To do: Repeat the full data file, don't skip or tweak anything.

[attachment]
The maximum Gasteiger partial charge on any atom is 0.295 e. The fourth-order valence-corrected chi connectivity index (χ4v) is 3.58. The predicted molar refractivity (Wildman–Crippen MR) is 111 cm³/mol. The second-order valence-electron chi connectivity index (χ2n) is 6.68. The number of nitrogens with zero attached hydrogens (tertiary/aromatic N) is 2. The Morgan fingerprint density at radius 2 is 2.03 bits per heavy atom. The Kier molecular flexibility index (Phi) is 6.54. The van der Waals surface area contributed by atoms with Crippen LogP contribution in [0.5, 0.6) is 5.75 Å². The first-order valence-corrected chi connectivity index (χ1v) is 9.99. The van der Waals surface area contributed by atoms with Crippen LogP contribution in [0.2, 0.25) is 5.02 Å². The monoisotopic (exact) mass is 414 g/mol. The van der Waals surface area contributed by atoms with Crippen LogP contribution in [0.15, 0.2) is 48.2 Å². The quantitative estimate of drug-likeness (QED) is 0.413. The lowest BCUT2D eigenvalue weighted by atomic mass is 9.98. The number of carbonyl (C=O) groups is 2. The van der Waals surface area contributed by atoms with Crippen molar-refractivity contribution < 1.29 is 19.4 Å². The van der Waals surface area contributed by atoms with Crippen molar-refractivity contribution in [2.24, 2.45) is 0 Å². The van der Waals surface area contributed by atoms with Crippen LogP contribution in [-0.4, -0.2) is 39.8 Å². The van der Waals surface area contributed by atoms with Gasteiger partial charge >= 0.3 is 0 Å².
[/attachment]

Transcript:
The maximum Gasteiger partial charge on any atom is 0.295 e. The fourth-order valence-corrected chi connectivity index (χ4v) is 3.58. The predicted molar refractivity (Wildman–Crippen MR) is 111 cm³/mol. The second-order valence-electron chi connectivity index (χ2n) is 6.68. The number of nitrogens with zero attached hydrogens (tertiary/aromatic N) is 2. The Morgan fingerprint density at radius 2 is 2.03 bits per heavy atom. The Kier molecular flexibility index (Phi) is 6.54. The van der Waals surface area contributed by atoms with Crippen LogP contribution in [0.5, 0.6) is 5.75 Å². The first-order valence-corrected chi connectivity index (χ1v) is 9.99. The van der Waals surface area contributed by atoms with Crippen LogP contribution in [0.2, 0.25) is 5.02 Å². The monoisotopic (exact) mass is 414 g/mol. The van der Waals surface area contributed by atoms with Crippen LogP contribution in [0.15, 0.2) is 48.2 Å². The quantitative estimate of drug-likeness (QED) is 0.413. The lowest BCUT2D eigenvalue weighted by atomic mass is 9.98. The number of carbonyl (C=O) groups is 2. The van der Waals surface area contributed by atoms with Crippen molar-refractivity contribution < 1.29 is 19.4 Å². The van der Waals surface area contributed by atoms with Crippen molar-refractivity contribution in [2.24, 2.45) is 0 Å². The van der Waals surface area contributed by atoms with Crippen LogP contribution in [-0.4, -0.2) is 39.8 Å². The van der Waals surface area contributed by atoms with Gasteiger partial charge >= 0.3 is 0 Å².